Wordsworth Circle

International quarterly journal focusing on contemporary studies of literature, culture, and society primarily in England during Romantic period.

Articles from Vol. 35, No. 3, Summer

Coleridge's Joy
Bacchus expressed the organic energies of the Universe which work by passion--a joy without consciousness; while Minerva, & c., imported the preordaining intellect. --Coleridge (Shakespearean Criticism 2:6) Wordsworth...
Joanna Baillie: Speculations on Legal Cruelty
In the Introductory Discourse to the plays (1798), Joanna Baillie claimed that from reading her plays judges, magistrates, advocates and, by implication, all those who administered the law would acquire a discernment of character and administer punishment...
Obscenity, Censorship, and the Eighteenth-Century Novel: The Case of John Cleland
I It is tempting to cast the eighteenth-century novelist John Cleland, best known during his lifetime (as now) as the author of the scandalous Memoirs of a Woman of Pleasure, in the role of rebel against censorial tyranny, a martyr in the ongoing...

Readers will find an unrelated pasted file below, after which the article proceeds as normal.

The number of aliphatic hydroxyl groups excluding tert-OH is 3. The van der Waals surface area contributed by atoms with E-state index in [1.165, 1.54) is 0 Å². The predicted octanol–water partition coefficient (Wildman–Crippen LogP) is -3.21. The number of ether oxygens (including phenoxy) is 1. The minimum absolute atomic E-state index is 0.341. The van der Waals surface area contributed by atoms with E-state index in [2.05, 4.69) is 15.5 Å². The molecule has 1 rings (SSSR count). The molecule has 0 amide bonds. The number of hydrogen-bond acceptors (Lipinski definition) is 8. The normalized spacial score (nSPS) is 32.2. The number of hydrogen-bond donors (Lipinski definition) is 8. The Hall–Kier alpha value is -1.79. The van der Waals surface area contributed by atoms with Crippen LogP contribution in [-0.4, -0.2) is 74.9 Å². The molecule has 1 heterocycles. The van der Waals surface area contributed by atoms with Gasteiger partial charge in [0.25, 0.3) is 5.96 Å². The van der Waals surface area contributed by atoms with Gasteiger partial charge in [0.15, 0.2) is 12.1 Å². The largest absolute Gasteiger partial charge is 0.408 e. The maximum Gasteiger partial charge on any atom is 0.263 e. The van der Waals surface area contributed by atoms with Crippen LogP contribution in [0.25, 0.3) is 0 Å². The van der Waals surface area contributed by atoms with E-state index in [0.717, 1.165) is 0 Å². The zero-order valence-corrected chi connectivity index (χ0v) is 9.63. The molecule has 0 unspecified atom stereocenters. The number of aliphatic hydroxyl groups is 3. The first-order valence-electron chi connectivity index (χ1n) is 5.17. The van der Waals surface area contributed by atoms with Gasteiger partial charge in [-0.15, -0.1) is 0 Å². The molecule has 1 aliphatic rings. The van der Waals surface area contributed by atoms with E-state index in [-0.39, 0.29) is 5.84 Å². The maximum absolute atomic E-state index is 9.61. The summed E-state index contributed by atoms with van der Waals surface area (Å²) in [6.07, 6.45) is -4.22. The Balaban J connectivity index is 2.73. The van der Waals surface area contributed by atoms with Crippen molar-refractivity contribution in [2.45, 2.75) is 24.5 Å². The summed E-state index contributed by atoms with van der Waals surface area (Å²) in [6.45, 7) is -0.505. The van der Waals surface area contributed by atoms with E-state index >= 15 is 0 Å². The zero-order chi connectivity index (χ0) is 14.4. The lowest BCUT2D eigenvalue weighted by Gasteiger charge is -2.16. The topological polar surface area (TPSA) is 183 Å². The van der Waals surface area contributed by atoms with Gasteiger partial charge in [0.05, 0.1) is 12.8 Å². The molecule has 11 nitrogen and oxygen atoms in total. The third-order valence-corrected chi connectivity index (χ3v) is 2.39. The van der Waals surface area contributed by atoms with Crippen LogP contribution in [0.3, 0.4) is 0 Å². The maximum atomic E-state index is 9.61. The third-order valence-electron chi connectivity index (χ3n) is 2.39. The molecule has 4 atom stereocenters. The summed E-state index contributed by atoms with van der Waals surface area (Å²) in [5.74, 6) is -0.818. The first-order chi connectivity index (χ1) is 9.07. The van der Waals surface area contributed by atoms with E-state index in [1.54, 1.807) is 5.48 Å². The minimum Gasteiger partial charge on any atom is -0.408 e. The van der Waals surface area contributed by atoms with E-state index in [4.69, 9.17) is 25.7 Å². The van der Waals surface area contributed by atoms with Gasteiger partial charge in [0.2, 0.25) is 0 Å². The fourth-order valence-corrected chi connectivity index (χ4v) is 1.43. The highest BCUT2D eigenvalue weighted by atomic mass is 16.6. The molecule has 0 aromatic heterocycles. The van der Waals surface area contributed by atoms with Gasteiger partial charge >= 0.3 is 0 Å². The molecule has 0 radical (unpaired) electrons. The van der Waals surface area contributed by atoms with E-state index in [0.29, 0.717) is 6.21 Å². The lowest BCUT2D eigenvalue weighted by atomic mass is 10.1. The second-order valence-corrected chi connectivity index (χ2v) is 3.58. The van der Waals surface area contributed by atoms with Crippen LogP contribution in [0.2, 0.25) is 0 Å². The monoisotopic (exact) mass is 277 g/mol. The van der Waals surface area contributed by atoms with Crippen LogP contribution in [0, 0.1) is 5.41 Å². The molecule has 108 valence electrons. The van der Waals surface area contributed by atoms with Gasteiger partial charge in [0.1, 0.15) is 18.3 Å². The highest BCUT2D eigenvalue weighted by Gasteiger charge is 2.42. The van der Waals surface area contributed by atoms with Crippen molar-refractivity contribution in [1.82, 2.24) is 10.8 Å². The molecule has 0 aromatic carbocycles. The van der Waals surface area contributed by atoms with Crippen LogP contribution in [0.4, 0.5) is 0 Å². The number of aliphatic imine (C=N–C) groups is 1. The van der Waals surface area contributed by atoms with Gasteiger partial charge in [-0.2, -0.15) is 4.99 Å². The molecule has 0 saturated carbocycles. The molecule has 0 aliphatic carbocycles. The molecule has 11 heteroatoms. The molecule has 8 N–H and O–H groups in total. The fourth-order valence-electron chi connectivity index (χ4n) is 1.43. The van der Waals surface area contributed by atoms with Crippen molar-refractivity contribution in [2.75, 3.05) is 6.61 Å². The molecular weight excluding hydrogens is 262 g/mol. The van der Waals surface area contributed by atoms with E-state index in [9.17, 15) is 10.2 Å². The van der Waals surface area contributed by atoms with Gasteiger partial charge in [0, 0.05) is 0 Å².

Reading as a Criminal in Early Nineteenth-Century Fiction
According to Humphry Potter's A New Dictionary of All the Cant and Flash Languages, first published in 1797, criminals are "better enabled to carry on their Work of Depredation, by using a Language known only to themselves, by speaking and conversing...
"Spirit Divine! with Thee I'll Wander": Mary Robinson and Coleridge in Poetic Dialogue
I On February 1,1801, Coleridge reported that Mary Robinson wrote him "a most affecting, heart-rending Letter a few weeks before she died, to express what she called her death bed affection & esteem for me--the very last lines of her Letter...
The Romantic Matter of Fact
"A shilling life will give you all the facts." The note of knowing scorn in the opening line of Auden's sonnet "Who's Who" (Collected Poems 126) suggests, not that facts are wrong exactly, but that the only facts you are ever likely to establish in...
"The Secularization of Suffering: Toward a Theory of Gothic Subjectivity"
To name a sensibility, to draw its contours and to recount its history, requires a deep sympathy modified by revulsion. --Susan Sontag Passion has little to do with euphoria and everything to do with patience. It is not about...
Trials in Romantic-Era Writing: Modernity, Guilt, and the Scene of Justice
Culturally central, spectacular trials--the trial and execution of Louis XVI and his family (1792-93), the sedition and treason trials of the London Corresponding Society defendants (1793-94), the Reign of Terror (1793-94), William Hone's blasphemy...
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